Thanks to Arcade Fire and a smattering of other bands that have bought into this idea that it’s perfectly acceptable to have every single one of your friends join you on stage, it’s no longer terribly rare to come across a band like Emanuel & the Fear, a mostly Brooklyn-based band boasting eleven members. What sets them apart, though, is that each and every one of them is there for a reason. You won’t find anyone standing around lightly tapping on a tambourine — they’re a massively ambitious rock and roll orchestra incorporating everything from violin and cello to trumpet and trombone, not to mention the standard guitar, bass, drums and piano that are represented as well. The songs are based in the pop tradition, with melody proudly taking center stage, but the tidy and immaculately composed classical arrangements and the subtle electronic flourishes give the whole thing a much grander feel that immediately drives home the point that these folks can’t be contained by small stages for very long, neither literally nor figuratively.
When did the band form?
In November of 2007.
Where was your first NYC show?
Our first show was in December of 2007 with just a few people at the Water Street Bar in DUMBO. First show with the full orchestra was January of 2008 at Fontana’s.
Describe the process by which you typically book shows in the city. Sending hard copies of music, links, hooking up with friends, etc.?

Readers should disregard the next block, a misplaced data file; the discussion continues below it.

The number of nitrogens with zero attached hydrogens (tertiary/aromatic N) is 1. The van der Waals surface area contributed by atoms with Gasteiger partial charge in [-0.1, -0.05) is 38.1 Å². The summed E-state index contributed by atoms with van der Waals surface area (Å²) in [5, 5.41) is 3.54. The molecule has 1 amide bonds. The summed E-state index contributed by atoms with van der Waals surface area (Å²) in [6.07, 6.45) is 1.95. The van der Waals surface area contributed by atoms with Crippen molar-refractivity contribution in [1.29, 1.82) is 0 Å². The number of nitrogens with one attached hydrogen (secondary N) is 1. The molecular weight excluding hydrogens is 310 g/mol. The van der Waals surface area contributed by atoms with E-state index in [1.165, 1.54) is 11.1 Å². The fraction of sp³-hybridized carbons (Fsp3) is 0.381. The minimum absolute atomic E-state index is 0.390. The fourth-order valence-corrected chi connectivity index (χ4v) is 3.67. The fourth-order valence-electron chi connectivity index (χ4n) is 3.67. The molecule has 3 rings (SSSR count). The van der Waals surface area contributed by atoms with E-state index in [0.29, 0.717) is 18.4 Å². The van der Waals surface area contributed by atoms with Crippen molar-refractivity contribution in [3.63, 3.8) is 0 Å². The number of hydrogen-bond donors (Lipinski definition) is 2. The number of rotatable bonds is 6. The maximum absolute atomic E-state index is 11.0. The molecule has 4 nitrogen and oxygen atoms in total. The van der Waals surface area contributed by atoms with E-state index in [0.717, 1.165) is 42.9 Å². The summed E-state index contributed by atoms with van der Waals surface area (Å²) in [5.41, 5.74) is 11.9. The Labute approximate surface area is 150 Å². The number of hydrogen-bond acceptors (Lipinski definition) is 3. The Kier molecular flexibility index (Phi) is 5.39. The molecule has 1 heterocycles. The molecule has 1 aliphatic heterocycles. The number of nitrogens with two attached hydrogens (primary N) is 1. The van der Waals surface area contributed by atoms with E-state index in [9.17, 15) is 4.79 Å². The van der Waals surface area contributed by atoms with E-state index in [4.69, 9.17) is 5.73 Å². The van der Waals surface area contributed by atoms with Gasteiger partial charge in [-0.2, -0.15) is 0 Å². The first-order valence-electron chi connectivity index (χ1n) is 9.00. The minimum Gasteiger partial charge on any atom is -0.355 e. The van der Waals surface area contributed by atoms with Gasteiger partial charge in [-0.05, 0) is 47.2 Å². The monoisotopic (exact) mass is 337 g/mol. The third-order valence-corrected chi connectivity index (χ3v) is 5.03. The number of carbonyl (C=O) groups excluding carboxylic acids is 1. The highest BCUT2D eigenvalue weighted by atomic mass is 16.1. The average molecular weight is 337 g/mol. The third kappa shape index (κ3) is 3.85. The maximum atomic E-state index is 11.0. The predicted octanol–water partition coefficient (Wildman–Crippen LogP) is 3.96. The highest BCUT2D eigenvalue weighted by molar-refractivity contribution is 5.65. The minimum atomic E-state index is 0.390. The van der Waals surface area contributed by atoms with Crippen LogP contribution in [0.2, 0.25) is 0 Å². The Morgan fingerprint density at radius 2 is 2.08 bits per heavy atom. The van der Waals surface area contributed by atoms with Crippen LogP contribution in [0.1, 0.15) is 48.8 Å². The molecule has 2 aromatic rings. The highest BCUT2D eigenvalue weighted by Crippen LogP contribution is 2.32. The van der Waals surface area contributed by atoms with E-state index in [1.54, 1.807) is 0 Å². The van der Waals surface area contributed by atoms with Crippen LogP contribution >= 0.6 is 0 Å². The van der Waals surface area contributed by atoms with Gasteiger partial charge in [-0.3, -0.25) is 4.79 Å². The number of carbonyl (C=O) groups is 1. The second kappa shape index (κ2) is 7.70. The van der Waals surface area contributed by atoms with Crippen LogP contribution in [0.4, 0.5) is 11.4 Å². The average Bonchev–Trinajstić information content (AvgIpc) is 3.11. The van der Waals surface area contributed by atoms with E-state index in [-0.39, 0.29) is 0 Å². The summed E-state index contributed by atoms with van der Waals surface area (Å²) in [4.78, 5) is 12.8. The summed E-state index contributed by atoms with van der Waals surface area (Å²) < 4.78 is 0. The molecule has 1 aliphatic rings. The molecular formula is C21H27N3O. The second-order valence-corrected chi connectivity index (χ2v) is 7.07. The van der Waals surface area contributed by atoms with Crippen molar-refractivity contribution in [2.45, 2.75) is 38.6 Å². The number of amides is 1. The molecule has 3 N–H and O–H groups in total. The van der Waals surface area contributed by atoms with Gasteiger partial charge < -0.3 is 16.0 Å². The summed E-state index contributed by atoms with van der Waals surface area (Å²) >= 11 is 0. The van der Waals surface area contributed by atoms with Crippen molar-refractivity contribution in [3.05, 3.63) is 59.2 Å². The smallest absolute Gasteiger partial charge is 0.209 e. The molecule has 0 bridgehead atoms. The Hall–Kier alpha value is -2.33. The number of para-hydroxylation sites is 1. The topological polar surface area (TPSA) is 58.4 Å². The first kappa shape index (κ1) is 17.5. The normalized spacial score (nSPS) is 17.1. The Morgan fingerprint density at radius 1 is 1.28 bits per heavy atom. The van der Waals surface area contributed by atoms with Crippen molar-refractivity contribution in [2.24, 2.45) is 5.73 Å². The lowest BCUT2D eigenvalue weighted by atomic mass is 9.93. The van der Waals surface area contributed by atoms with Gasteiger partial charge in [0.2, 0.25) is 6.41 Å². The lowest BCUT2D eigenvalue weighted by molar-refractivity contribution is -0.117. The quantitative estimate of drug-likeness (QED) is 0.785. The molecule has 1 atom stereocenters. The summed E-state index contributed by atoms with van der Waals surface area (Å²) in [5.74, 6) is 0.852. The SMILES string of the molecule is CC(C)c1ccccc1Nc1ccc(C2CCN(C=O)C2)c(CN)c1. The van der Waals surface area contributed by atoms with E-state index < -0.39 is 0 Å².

We try to stick with friends and friends of friends who book shows to organize evenings along with us.
For what NYC band would you sacrifice your spot on this list? Must name one, lest you seem selfish.
Either the Loom or Home Video.
Is there a current trend in the NYC music scene which you find particularly irritating?
It seems at a lot of places, people come to see their band and just talk and don’t listen to opening bands, which makes me feel bad because it stinks to have to play over such a thing.
Assuming you all work day jobs, how does it affect the band’s ability to tour, record, etc.?
If you start anything from the ground up you’re going to have to hustle and make sacrifices. I think one can either be defeated by this sort of discomfort or use it to help push them onward and out of said spot. I like to think we’re among the latter.
Do you ever consider moving the band to another city. If yes, where and why? If no, why?
The only other cities in America I’d consider are Austin or San Francisco, but I think New York is a hard place to top just because of the size and design of it and the energy it yields.